Oh yeah, this deck unironically plays Darksteel Relic. It’s not super interesting, just acting as the 12th indestructible artifact, but that isn’t a typo and is something that I thought deserved its own line. 

In the Modern format at the moment, it’s quite difficult to interact with an indestructible land creature, let alone an army of them, as typical interaction such as Fury, Unholy Heat, Brazen Borrower or Terminate can’t touch them. Helping to fuel this game plan is the all-powerful Expressive Iteration, which as many know can help to refill a hand while hitting additional land drops. One thing that this deck really wants to capitalize on is its ability to consistently hit its land drop on each turn of the game. Because the lands are so integral to the overall strategy and act as the deck’s primary win condition, it’s imperative that a fresh one comes into play on each turn of the game.

Then We Shine

Supporting this land-based beatdown, we have a suite of land-based interaction as well. Boom // Bust offers a cheap means to slow down opposing strategies that doesn’t end up affecting this deck’s game plan as the artifact lands remove the symmetrical downside to its ability. Similarly, Cleansing Wildfire can be used to its full potential here as a split card featuring land-disruption for the opponent’s side and land-ramping for our side. On top of the attached card draw, the Wildfire is not only a boon to the deck’s overall strategy, but a crucial element to the deck’s success on the whole. 

The deck uses its artifact lands as a basis for its interactive suite as well, fueling Galvanic Blasts and Prismatic Endings to ensure that the opponent is stuck playing our game and not the other way around. Supreme Verdict, likewise, loses its symmetrical component and can majorly turn the tide of a game by emulating Living End’s one-sided board wipe effect. Lastly comes Blood Moon, yet another piece of land interaction that serves to completely blank some opposing strategies. I’m sure that we’re all familiar with the likes of the Moon at this point in time, but it bears repeating that this card can singlehandedly win a game if resolved at the correct time.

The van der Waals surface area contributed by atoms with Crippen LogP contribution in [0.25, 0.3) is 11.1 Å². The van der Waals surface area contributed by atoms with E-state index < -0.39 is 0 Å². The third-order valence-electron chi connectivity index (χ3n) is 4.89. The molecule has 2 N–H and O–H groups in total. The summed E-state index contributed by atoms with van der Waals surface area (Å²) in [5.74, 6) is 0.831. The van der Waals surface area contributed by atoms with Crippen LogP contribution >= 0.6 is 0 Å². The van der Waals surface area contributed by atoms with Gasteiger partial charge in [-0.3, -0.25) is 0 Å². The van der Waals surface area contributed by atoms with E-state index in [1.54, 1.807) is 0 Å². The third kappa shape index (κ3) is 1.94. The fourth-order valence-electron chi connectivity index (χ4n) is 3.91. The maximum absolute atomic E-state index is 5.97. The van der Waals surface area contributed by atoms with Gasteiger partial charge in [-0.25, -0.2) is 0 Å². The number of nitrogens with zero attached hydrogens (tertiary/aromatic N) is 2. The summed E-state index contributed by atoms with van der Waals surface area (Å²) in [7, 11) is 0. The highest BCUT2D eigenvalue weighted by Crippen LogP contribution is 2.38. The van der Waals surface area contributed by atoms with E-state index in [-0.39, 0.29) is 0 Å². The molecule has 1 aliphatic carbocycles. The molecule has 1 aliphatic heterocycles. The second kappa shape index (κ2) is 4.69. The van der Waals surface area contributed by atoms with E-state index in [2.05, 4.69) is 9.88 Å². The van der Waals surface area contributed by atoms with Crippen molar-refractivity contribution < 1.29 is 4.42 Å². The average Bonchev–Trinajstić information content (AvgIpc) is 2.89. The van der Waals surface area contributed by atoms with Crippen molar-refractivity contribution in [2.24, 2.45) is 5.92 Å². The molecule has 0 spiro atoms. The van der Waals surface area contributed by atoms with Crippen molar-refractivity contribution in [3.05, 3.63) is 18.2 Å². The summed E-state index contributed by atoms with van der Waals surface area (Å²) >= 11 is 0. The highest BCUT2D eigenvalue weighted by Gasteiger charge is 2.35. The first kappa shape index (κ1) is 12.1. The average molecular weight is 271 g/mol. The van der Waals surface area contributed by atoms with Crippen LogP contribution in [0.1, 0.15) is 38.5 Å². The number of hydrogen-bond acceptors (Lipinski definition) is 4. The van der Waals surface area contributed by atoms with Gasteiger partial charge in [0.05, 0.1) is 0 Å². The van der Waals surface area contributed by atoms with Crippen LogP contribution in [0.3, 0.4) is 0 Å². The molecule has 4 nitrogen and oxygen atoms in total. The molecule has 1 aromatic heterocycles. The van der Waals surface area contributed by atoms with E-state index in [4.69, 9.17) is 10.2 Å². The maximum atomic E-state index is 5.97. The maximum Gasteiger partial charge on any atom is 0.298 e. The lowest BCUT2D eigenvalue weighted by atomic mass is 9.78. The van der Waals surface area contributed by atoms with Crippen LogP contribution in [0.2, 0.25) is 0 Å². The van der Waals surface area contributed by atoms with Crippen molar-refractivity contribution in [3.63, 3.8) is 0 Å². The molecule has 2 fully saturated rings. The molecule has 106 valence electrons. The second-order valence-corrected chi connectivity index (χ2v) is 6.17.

How Does It Play? 

While not nearly as quick as other artifact aggro decks available in the format, BoomShine is a steady and sturdy machine that can and will overtake any game eventually. With draws that can line up to be quick out of the gate backed up by a tight burn spell package, in combination with the deck’s huge inevitability that comes from overloading a Rise and Shine, it’s difficult to find the lines that will lead to dismantling this deck’s strategy immediately. Some decks in the format are extremely tough matchups though based solely on how they function; things like Living End with its sacrifice ability, Elementals and T3feri decks that can bounce or exile creatures on demand, and Burn that doesn’t necessarily care about the size of the creatures in play can all be very rough. Other matchups though, typically those that can come down to a race like Hammer Time, Murktide, the unlucky Yawgmoth player who hasn’t found the combo or Rhinos with their distinctly destructible tokens can all be fair game against the likes of BoomShine.